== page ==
IN HELL aka Gloria Mundi and Tortura, is a film from Greek director Nikos Papatakis and was a comment on the Algerian struggle for independence years earlier, a subject I'm admittedly very ignorant on. The film is, in my opinion, more about the aforementioned relationships. Galai goes to terroristic extremes in her quest to finish this film in which she is the star, a role that Hamdias is accused of filling repeatedly throughout the film. It is a case of an artist's pupil following in the footsteps of her mentor. 

 According to IMDB the film has a runtime of 130 minutes, this DVD presentation clocks in at 99 so if the IMDB is accurate we are missing half an hour of the film which would be a shame because it could really have raised this film above the bar of decent. I don't think all of the goals that Papatakis set out for were accomplished, and I don't think this film is as important as it wants itself to be but it is a weird, exploitative, oddity of the 70s that deserves to be seen, even if for nothing more than what it is on the surface.

The Audio & Video
IN HELL is delivered to DVD from One 7 Movies in a 1.66:1 anamorphic widescreen transfer that is rough to say the least. The source material was not kept in good condition and the image suffers from lots of scratches, speckling and noise. The image is soft and colors are dull. There are a couple instances of wobbling as well. That said, while it would be preferable for a better looking picture it is a watchable transfer. Audio fares a bit better with only minimal background noise and though the Italian mono track isn't great it is pretty decent and clear. 

The Extras
The lone feature on this disc is a still poster gallery, otherwise it is barebones. 

The Bottom Line
IN HELL doesn't have a great presentation here but it is here. Either way I'd say this is recommended for its weirdness for those looking for something off the beaten path.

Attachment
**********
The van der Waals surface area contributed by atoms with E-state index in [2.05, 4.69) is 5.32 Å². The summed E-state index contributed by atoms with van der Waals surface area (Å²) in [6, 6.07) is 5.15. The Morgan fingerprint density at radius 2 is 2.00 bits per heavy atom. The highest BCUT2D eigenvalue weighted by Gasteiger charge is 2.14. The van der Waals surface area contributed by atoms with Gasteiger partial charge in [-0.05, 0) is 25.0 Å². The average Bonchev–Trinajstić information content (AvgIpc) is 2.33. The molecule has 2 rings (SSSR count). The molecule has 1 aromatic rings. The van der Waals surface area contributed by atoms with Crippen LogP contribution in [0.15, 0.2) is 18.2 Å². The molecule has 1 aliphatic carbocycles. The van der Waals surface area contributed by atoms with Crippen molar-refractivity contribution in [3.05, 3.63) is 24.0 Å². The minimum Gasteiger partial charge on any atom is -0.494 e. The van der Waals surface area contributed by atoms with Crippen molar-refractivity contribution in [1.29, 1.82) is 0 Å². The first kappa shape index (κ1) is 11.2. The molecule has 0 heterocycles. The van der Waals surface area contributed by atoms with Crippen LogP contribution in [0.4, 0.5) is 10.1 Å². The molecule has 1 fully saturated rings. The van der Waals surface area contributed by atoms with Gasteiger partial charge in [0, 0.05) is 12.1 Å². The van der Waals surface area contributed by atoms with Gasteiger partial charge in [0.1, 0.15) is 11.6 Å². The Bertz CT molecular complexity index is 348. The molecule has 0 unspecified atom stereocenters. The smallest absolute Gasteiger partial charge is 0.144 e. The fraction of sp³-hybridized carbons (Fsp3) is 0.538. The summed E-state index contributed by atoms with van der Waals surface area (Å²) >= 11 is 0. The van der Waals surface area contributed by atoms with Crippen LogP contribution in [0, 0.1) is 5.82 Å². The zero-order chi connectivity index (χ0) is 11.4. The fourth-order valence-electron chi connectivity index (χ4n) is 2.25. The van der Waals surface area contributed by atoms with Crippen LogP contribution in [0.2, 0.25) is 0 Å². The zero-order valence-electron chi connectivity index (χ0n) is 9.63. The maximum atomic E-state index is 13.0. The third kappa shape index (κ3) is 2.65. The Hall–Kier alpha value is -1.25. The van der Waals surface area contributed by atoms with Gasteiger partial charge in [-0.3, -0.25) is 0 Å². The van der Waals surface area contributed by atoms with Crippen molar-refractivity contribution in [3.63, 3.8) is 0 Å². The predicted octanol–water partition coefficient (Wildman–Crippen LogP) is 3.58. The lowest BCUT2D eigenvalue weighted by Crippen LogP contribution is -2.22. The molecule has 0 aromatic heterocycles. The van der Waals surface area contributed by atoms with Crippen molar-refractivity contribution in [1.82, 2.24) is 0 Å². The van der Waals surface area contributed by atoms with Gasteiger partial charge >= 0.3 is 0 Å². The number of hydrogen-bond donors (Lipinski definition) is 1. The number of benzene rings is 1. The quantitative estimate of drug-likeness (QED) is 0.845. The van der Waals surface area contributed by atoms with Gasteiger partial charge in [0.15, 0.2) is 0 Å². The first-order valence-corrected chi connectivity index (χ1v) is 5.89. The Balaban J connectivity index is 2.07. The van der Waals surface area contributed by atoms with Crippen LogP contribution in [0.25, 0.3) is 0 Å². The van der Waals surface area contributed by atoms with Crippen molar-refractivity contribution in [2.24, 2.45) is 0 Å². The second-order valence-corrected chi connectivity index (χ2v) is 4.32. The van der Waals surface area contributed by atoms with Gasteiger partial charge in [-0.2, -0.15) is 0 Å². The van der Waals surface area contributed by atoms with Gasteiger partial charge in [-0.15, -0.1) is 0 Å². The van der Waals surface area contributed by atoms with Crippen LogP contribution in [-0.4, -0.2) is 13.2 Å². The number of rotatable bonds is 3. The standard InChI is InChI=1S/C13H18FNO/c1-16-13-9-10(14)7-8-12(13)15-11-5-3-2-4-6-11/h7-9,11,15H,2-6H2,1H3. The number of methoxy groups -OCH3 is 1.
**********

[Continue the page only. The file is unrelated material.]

IN HELL is available HERE

October Horror Challenge 2013 - Days 24-27

Excuse my laziness as it has resulted in this post being a long one, encompassing 4 days of the challenge.

Day 24 started off with Dario Argento's Sleepless. My feelings on this film get stronger with each viewing and that is that this film is the best giallo of at least the last 20 years. It is Argento's best work of the 21st century and can stand toe to toe with the best of the genre and not look any worse for wear.

Next up was Antiviral, the debut from Brandon Cronenberg. I'd been excited to see this one for a while and I have to say that it is a solid debut that you can definitely see wear his legendary father rubbed off on him. My main complaint is that I feel it drags a little but not enough to say that I dislike the film or that it's bad. It certainly shows promise.

The day came to a close with The Watcher In The Attic, a Nikkatsu erotic horror film. I have to admit that I was incredibly tired during this one and wasn't giving it my full attention but I liked it. The film has some strange visuals and characters and ends up being a bit bizarre in the best way.

October 25th started with the Korean horror anthology Horror Stories, which I reviewed HERE.

Then came Spirits Of The Dead, another anthology film based upon stories of Poe and directed by Federico Fellini, Roger Vadim and Louis Malle. Rarely during the month long marathon do I get to see such a class of directors work together and while this is far from their best work it is worth seeking out. The Blu-ray from Arrow looks pretty nice.

A viewing of Swamphead with some friends closed out the day. I first saw this movie a couple years ago when it premiered online for a few brief hours and I've been anxiously awaiting my chance to see it again and I finally own it. If you're into trashy, hilarious and over the top campy horror you will love it.